Soon after news of the leaked grand jury documents hit the Associated Press
wire Monday, Gov. M. Jodi Rell ordered the Department of Social Services -
in which Ragaglia's "fraud and recoveries" unit is located - to conduct an
investigation that could ultimately bring about her firing.
"The department is intending to select an outside firm ... with expertise in
labor, personnel and ethics to investigate ... whether or not Ms. Ragaglia's
past activities should affect her ability to remain a state employee," said
DSS spokesman Matthew Barrett.
In the meantime, as the result of another Rell order, Ragaglia, a
44-year-old lawyer, has been stripped of all duties policing welfare fraud.
She will instead concentrate on her unit's other job of making
non-fraud-related recoveries of funds.
Ragaglia and her lawyer, Hope Seeley, declined to discuss the case.
The plunge into notoriety by the commissioner-turned-witness could not have
been foreseen in 1993, when she became an assistant attorney general in the
office of Attorney General Richard Blumenthal. In that $51,000-a-year job
Ragaglia focused on cases involving the protection of children and won
appointment as the state's child advocate in 1996.
Ragaglia was tapped by Rowland as the commissioner of DCF in 1997. However,
her luck as commissioner, a job paying more than $130,000, was no better
than her predecessors', and she endured heavy criticism during a 5�-year
That tenure ended in early 2003, months after the December 2002 announcement
by Ragaglia that "I have decided for personal and professional reasons to
remove myself from the Governor's consideration for reappointment as
That was not true, it now turns out; sources now say it was not her
decision. Those sources now say that, in the wake of Rowland's November 2002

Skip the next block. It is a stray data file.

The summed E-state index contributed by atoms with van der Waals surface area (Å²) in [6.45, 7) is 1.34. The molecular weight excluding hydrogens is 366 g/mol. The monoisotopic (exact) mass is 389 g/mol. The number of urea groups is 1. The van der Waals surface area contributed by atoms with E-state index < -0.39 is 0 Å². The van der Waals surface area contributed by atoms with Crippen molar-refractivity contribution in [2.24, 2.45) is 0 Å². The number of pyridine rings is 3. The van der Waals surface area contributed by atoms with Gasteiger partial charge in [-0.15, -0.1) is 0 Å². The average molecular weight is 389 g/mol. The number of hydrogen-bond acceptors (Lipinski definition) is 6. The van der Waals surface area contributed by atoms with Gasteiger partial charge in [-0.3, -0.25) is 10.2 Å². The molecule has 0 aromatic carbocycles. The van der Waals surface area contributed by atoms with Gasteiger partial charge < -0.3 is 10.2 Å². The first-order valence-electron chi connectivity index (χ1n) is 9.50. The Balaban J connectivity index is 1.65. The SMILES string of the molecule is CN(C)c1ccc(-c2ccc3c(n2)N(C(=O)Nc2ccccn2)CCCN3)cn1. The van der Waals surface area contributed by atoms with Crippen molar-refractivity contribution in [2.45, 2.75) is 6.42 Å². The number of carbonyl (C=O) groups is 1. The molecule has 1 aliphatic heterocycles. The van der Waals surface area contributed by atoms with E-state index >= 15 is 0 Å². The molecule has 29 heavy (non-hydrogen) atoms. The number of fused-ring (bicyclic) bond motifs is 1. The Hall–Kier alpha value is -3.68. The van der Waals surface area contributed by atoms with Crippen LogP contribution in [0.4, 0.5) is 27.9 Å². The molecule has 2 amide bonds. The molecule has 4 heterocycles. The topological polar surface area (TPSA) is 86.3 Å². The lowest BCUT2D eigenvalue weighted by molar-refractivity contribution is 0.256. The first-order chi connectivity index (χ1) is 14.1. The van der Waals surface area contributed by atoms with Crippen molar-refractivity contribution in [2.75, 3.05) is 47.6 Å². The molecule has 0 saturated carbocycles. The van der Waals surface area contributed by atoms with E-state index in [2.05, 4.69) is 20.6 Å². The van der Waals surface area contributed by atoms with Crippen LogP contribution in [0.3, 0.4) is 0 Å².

re-election victory, Rowland's staff told Ragaglia she would not be
reappointed because of her department's endless problems and her dubious
prospects of legislative re-confirmation. But they let her put the best face
They also let her stay in a high-paying "transitional manager" job in DCF
for months in 2003 until she was finally laid off. But she still had civil
service status, under which she was entitled to be rehired if an appropriate
job opened up. So in May 2003, a month after her layoff, she was back at
Blumenthal's office as an assistant attorney general, paid about $100,000.
In December 2003 Ragaglia again exercised her rights under civil service
rules to claim her present job at DSS when someone left.
For all of the criticism absorbed by Ragaglia during her term as DCF
commissioner, nothing equaled the trouble now emerging over some of her
behind-the-scenes activities during that tenure - including her 1998
participation in improper machinations to steer a lucrative state contract
to Tomasso for construction of a new juvenile detention center in
Those improprieties played out in a soap opera setting as then-DCF
Commissioner Ragaglia traveled in sometimes-high style, on Tomasso's tab, in